354706 tn?1279470795

Some updates :-)

Mum went for the blood test result today. It is with some anxiety during the 1 hour wait for the blood result. To recap – at point of diagnosis CA125 of 198. CA-125 dropped to 15 after 2 chemo. Surgery after 3 chemo – 1 week of surgery, CA125 rise to 63. Now – 2 chemo after surgery, CA-125 dropped to 11. The blood count of red/white cells is normal (which always puzzles the doctor).

What is now worrying the doctor is my mum seems to be still in depression and she is not putting on any weight. She lost 2 kg after the surgery (but you have to take into consideration that the ovaries, uterus and whatever taken out weighs close to 1 kg – I remember that the report said it is around 900 grams). Mum did lose her appetite about 1-2 weeks after the surgery due to bloating but since then, her normal appetite returns but to our dismay, she did not start regaining her weight. We are going to feed mum more.

Mum’s depression is very real and she is aware of it. She tried to surround herself with activities and friends. When she feels weepy, she would pick up the phone to call her friends. She made a point to make friends with cancer patients and would call them up to check on them to the extent that she ended up counseling some of the family members of the cancer patient friends she made.

This board is really useful to us. I used to tell her of your shared experiences of ovarian cancer and she is really happy to hear that she is not alone. She is really concerned over her depression and she got tickled when I mentioned the term ‘chemo-brain’ and that the chemo would be messing up the chemistry of the brain and thus one of the reasons for her depression. The doctor was skeptical when she mentioned that her ‘chemo-brain’ is messing her emotions – I feel like shaking the doctor for not agreeing to that. I am sure that the combined wisdom of all the ladies here cannot be wrong.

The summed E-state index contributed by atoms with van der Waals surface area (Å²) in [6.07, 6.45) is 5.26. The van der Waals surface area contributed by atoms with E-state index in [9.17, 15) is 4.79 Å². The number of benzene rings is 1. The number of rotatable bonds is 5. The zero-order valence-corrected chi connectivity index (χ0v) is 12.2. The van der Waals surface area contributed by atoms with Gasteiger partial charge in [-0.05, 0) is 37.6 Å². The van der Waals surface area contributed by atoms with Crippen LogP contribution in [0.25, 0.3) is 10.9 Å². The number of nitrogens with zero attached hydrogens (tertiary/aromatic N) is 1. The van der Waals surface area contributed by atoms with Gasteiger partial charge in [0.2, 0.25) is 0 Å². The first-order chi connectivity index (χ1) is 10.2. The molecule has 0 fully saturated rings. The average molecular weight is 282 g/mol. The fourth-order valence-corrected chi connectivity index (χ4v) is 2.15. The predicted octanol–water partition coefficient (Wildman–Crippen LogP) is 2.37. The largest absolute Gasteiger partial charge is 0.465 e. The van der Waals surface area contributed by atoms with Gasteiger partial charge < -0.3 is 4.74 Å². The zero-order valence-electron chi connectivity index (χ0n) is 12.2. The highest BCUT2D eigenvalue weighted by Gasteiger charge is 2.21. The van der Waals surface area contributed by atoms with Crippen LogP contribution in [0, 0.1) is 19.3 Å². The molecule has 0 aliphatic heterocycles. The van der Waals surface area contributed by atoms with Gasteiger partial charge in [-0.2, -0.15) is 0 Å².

For caregivers – I really urged you to listen to what your loved ones say. Sometimes it may be incoherent and sometimes it is plain absurb – but it is important to listen. My mum is obsessing over the treatment and she finds comfort when I share stories on the board. Sometimes I talk rubbish too – I can be a real chatterbox but I want to keep my mum of thinking too much by herself. My mum has this irrational fear of being alone (which is much better now)  so I try to be with my mum whenever possible when I am not at work – now my friends come to visit me instead of me meeting them outside. One particular friend of mine who lives near me has make a habit popping over – not necessary to ask after my mum’s illness but to talk about other non-OVCA things – like showing off her latest acquired rings or complaining about work.

BTW – my mum asked me to say HI to the board.
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167426 tn?1254086235
I think the best way of describing how Leslee handles the chemo, is just to say that  she treats it as a part of the day, she knows the time of the appointment, goes and gets that done and then goes on to the next part of her day.  Yesterday was a chemo day, she got up at 6:30,  fixed bkft for hubby  and herself,  went to work at 8:15, took a small group of her people { people with disabilities} to a church rummage sale,  got back and set them up with their work,  got off work at 3:30, chemo at 4,  stopped off at the grocery store and went home and had a normal supper, TV , small talk time till bedtime.  She says she is treating her chemo days just like a hair or dentist appointment.  She says cancer has made hugh changes in her daily routines, but just like any of the other things we have to include and adjust our time too, she accepts and works around it.  Does she spend her time off, weekends and nights, laying around grousing,  NO,  she has returned to living around the cancer by giving it  the time it needs,  but also giving herself the normal time she needs.